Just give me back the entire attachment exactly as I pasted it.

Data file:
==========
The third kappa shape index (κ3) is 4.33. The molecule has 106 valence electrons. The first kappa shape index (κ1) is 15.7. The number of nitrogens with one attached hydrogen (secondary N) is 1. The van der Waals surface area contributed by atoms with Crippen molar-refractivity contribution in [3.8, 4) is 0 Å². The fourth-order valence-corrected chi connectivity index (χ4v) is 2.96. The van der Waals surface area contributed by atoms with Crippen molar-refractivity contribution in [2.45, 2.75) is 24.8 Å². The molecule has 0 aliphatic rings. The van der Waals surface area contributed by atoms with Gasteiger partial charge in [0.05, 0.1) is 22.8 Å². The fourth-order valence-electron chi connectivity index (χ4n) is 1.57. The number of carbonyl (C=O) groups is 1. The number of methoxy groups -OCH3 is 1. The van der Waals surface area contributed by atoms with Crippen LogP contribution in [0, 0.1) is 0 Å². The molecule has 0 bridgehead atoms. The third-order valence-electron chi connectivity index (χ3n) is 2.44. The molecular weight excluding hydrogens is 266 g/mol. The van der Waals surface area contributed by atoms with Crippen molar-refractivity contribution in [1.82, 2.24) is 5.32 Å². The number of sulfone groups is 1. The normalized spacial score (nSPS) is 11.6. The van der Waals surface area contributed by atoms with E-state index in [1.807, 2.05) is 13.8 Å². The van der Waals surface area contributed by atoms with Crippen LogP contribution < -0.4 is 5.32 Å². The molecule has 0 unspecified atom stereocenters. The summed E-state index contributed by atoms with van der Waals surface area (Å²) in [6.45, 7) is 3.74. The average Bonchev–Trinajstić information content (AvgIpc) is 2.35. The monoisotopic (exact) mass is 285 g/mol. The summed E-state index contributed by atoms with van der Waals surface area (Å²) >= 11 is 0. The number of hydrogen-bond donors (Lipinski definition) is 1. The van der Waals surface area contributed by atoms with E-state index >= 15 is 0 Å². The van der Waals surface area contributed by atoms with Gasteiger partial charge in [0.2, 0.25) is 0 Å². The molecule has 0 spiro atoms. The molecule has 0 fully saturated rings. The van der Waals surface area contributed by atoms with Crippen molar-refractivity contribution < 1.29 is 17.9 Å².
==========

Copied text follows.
The third kappa shape index (κ3) is 4.33. The molecule has 106 valence electrons. The first kappa shape index (κ1) is 15.7. The number of nitrogens with one attached hydrogen (secondary N) is 1. The van der Waals surface area contributed by atoms with Crippen molar-refractivity contribution in [3.8, 4) is 0 Å². The fourth-order valence-corrected chi connectivity index (χ4v) is 2.96. The van der Waals surface area contributed by atoms with Crippen molar-refractivity contribution in [2.45, 2.75) is 24.8 Å². The molecule has 0 aliphatic rings. The van der Waals surface area contributed by atoms with Gasteiger partial charge in [0.05, 0.1) is 22.8 Å². The fourth-order valence-electron chi connectivity index (χ4n) is 1.57. The number of carbonyl (C=O) groups is 1. The number of methoxy groups -OCH3 is 1. The van der Waals surface area contributed by atoms with Crippen LogP contribution in [0, 0.1) is 0 Å². The molecule has 0 bridgehead atoms. The third-order valence-electron chi connectivity index (χ3n) is 2.44. The molecular weight excluding hydrogens is 266 g/mol. The van der Waals surface area contributed by atoms with Crippen molar-refractivity contribution in [1.82, 2.24) is 5.32 Å². The number of sulfone groups is 1. The normalized spacial score (nSPS) is 11.6. The van der Waals surface area contributed by atoms with E-state index in [1.807, 2.05) is 13.8 Å². The van der Waals surface area contributed by atoms with Crippen LogP contribution < -0.4 is 5.32 Å². The molecule has 0 unspecified atom stereocenters. The summed E-state index contributed by atoms with van der Waals surface area (Å²) in [6.45, 7) is 3.74. The average Bonchev–Trinajstić information content (AvgIpc) is 2.35. The monoisotopic (exact) mass is 285 g/mol. The summed E-state index contributed by atoms with van der Waals surface area (Å²) >= 11 is 0. The number of hydrogen-bond donors (Lipinski definition) is 1. The van der Waals surface area contributed by atoms with E-state index >= 15 is 0 Å². The van der Waals surface area contributed by atoms with Gasteiger partial charge in [0.2, 0.25) is 0 Å². The molecule has 0 spiro atoms. The molecule has 0 fully saturated rings. The van der Waals surface area contributed by atoms with Crippen molar-refractivity contribution < 1.29 is 17.9 Å².